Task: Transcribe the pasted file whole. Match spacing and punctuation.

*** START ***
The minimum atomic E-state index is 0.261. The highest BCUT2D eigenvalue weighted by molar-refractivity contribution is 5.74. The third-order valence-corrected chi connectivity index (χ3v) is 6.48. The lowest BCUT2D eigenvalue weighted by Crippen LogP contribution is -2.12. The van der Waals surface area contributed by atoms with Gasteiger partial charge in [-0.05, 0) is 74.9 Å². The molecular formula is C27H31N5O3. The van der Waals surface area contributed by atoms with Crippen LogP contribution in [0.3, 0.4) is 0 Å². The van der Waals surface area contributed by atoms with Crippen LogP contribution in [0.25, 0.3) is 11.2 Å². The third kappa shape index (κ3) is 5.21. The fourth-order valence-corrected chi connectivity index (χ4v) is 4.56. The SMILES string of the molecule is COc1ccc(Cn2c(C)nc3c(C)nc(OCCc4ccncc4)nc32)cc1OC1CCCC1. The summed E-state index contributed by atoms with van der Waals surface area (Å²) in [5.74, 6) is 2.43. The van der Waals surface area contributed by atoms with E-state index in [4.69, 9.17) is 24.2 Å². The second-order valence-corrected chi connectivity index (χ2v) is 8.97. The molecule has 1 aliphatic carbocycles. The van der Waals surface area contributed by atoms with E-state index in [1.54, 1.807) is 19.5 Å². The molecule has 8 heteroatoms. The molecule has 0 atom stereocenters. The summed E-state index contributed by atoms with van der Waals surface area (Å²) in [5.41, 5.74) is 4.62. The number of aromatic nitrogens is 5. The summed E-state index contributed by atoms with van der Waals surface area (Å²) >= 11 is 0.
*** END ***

The minimum atomic E-state index is 0.261. The highest BCUT2D eigenvalue weighted by molar-refractivity contribution is 5.74. The third-order valence-corrected chi connectivity index (χ3v) is 6.48. The lowest BCUT2D eigenvalue weighted by Crippen LogP contribution is -2.12. The van der Waals surface area contributed by atoms with Gasteiger partial charge in [-0.05, 0) is 74.9 Å². The molecular formula is C27H31N5O3. The van der Waals surface area contributed by atoms with Crippen LogP contribution in [0.3, 0.4) is 0 Å². The van der Waals surface area contributed by atoms with Crippen LogP contribution in [0.25, 0.3) is 11.2 Å². The third kappa shape index (κ3) is 5.21. The fourth-order valence-corrected chi connectivity index (χ4v) is 4.56. The SMILES string of the molecule is COc1ccc(Cn2c(C)nc3c(C)nc(OCCc4ccncc4)nc32)cc1OC1CCCC1. The summed E-state index contributed by atoms with van der Waals surface area (Å²) in [5.74, 6) is 2.43. The van der Waals surface area contributed by atoms with E-state index in [4.69, 9.17) is 24.2 Å². The second-order valence-corrected chi connectivity index (χ2v) is 8.97. The molecule has 1 aliphatic carbocycles. The van der Waals surface area contributed by atoms with E-state index in [1.54, 1.807) is 19.5 Å². The molecule has 8 heteroatoms. The molecule has 0 atom stereocenters. The summed E-state index contributed by atoms with van der Waals surface area (Å²) in [5.41, 5.74) is 4.62. The number of aromatic nitrogens is 5. The summed E-state index contributed by atoms with van der Waals surface area (Å²) >= 11 is 0.